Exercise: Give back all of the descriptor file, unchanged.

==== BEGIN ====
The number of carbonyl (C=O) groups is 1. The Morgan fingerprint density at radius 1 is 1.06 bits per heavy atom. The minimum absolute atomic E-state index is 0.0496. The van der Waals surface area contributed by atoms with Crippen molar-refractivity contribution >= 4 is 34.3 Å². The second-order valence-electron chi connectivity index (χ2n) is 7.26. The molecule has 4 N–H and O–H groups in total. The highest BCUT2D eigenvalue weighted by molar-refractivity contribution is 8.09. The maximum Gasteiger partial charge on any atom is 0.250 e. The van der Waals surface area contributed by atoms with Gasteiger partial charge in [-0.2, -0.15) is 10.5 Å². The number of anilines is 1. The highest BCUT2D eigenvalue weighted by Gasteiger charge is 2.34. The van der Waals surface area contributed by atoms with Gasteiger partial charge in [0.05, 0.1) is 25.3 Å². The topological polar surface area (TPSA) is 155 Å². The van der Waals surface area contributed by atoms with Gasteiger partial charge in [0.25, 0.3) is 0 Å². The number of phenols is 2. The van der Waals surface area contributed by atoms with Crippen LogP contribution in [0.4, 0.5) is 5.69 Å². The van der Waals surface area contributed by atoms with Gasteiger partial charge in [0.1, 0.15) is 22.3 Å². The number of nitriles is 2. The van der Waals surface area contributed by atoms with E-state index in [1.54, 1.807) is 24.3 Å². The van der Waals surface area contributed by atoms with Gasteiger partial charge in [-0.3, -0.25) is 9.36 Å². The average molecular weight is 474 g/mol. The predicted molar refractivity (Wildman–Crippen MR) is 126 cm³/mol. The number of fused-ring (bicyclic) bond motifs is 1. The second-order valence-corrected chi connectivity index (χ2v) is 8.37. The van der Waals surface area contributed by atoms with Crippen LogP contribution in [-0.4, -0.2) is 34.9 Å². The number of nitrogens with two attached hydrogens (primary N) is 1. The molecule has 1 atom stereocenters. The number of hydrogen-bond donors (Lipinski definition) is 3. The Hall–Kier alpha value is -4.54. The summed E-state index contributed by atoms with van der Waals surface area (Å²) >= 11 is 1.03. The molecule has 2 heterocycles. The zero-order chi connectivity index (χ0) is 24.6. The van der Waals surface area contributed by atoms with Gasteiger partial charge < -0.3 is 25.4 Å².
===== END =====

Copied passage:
The number of carbonyl (C=O) groups is 1. The Morgan fingerprint density at radius 1 is 1.06 bits per heavy atom. The minimum absolute atomic E-state index is 0.0496. The van der Waals surface area contributed by atoms with Crippen molar-refractivity contribution >= 4 is 34.3 Å². The second-order valence-electron chi connectivity index (χ2n) is 7.26. The molecule has 4 N–H and O–H groups in total. The highest BCUT2D eigenvalue weighted by molar-refractivity contribution is 8.09. The maximum Gasteiger partial charge on any atom is 0.250 e. The van der Waals surface area contributed by atoms with Gasteiger partial charge in [-0.2, -0.15) is 10.5 Å². The number of anilines is 1. The highest BCUT2D eigenvalue weighted by Gasteiger charge is 2.34. The van der Waals surface area contributed by atoms with Gasteiger partial charge in [0.05, 0.1) is 25.3 Å². The topological polar surface area (TPSA) is 155 Å². The van der Waals surface area contributed by atoms with Gasteiger partial charge in [0.25, 0.3) is 0 Å². The number of phenols is 2. The van der Waals surface area contributed by atoms with Crippen LogP contribution in [0.4, 0.5) is 5.69 Å². The van der Waals surface area contributed by atoms with Gasteiger partial charge in [0.1, 0.15) is 22.3 Å². The number of nitriles is 2. The van der Waals surface area contributed by atoms with E-state index in [1.54, 1.807) is 24.3 Å². The van der Waals surface area contributed by atoms with Gasteiger partial charge in [-0.3, -0.25) is 9.36 Å². The average molecular weight is 474 g/mol. The predicted molar refractivity (Wildman–Crippen MR) is 126 cm³/mol. The number of fused-ring (bicyclic) bond motifs is 1. The second-order valence-corrected chi connectivity index (χ2v) is 8.37. The van der Waals surface area contributed by atoms with Crippen LogP contribution in [-0.4, -0.2) is 34.9 Å². The number of nitrogens with two attached hydrogens (primary N) is 1. The molecule has 1 atom stereocenters. The number of hydrogen-bond donors (Lipinski definition) is 3. The Hall–Kier alpha value is -4.54. The summed E-state index contributed by atoms with van der Waals surface area (Å²) >= 11 is 1.03. The molecule has 2 heterocycles. The zero-order chi connectivity index (χ0) is 24.6. The van der Waals surface area contributed by atoms with Gasteiger partial charge < -0.3 is 25.4 Å².